Few things I remember from that moment, one of which is a soldier giving me orange juice as I was totally trembling from the shock. The other thing which I will never forget is the reflection of the cloud as it became situated above us, how everything looked orange; the reflections of the cars passing by, my skin, and I remember looking at my arms and examining them, and thinking, we’ve been radiated, damn it, and I’m now glowing and will die soon from toxicity!

I was this close, and couldn't get the whole explosion with my camera

Disclaimer: Apologies on the light traces, settings at that moment were for ground light and not the sky, that's all that could be salvaged

Simple thoughts from a simple human pass through your mind at times like these, that fear of the unknown, of, what have we been poisoned with? What is going to happen to me, to my loved ones, to everyone touched by this?

At that moment, none of us knew the amount of damage done until we looked around us and took to the streets...

What followed was even more horrific than the explosion experience itself; people on the roads with blood running from them, cadavers, human pieces.

Everything shattered and broken and destroyed. There was a horrible feeling as you walked the streets of Beirut, that omen of death and disaster.

Devastation, the magnitude of years of war, in one split second, took everything from us, people we knew, places we loved, danced, drank, ate, and then fell in love with. All was taken away.

I spent days following that night at my parents’ house 65 km away from the explosion site, three days of me not knowing if I am alive or dead, in shock, forgetting to eat, bathe, and sleep.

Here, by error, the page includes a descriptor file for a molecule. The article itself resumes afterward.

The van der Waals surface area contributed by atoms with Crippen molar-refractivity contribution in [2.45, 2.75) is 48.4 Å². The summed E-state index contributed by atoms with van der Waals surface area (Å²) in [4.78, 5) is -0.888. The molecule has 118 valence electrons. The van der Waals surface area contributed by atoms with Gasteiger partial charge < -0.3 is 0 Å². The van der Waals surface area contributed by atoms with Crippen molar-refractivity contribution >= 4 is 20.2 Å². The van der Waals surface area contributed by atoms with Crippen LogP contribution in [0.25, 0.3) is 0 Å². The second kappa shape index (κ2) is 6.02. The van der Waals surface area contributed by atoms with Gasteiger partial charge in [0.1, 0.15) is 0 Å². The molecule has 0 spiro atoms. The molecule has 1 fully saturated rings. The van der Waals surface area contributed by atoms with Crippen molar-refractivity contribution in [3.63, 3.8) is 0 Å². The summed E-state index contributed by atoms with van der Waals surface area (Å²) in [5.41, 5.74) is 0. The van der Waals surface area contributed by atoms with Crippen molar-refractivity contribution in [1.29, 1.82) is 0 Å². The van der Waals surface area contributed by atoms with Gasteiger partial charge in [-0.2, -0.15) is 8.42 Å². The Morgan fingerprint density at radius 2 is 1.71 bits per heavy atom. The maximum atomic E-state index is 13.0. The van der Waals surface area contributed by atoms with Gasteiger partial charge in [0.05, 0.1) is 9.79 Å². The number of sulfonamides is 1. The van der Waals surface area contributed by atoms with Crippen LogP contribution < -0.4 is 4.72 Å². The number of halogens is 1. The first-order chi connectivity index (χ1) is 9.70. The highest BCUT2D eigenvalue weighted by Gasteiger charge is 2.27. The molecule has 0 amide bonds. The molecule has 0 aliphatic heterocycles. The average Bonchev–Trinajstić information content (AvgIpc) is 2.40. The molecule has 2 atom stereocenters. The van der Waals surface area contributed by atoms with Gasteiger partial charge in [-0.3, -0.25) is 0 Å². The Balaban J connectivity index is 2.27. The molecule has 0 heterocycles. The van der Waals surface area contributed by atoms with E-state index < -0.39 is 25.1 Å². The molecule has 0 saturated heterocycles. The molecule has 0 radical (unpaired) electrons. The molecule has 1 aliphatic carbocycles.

I had no sleep for three days, only the memory of that split second, playing over and over again in my mind and my ears. The sounds of howling winds still haunt me to this day, and I am triggered by them, the same for the sound of silence!

Two months after, I have just found the strength to write this. I still sleep with the lights on, for if I turn them off, a panic attack ensues, and I wake up to the sound of the explosion again, and the wind howling, back to that exact moment I saw the wave of dust coming my way, that moment when I still clearly remember, making peace with myself, that now, I am going to die from a nuclear explosion and this is it, and there’s nothing I can do about it.
I know for sure; I didn’t deserve going through this.

I know many people did not either, nor did they deserve to get hurt, or lose loved ones, or even die!

Children, mothers, fathers, sisters, brothers, husbands, wives, friends, and colleagues, we all deserve better, to live in a country that doesn’t give us death before we have ever lived, a country that took my parents’ youth to war and trauma, and is now trying to take mine away. Something I refuse to give into or do, actively!

I do not find peace nor safety in this country governed by those in power right now! For that, today, more than any day, I strongly believe that we must resist, we must revolt, we must not accept this, in any form or condition!

There won’t be any peace of mind or a future in this current situation’s status quo for us, our children, or our children’s’ children.

Videos are credit of Ágosto Némoth found here: https://www.newsflare.com/profile/dakter

You can find a the series of photos of Beirut after the blast and the destruction:

www.shutterstock.com/g/LayalJebran/sets/276700669?rid=275126545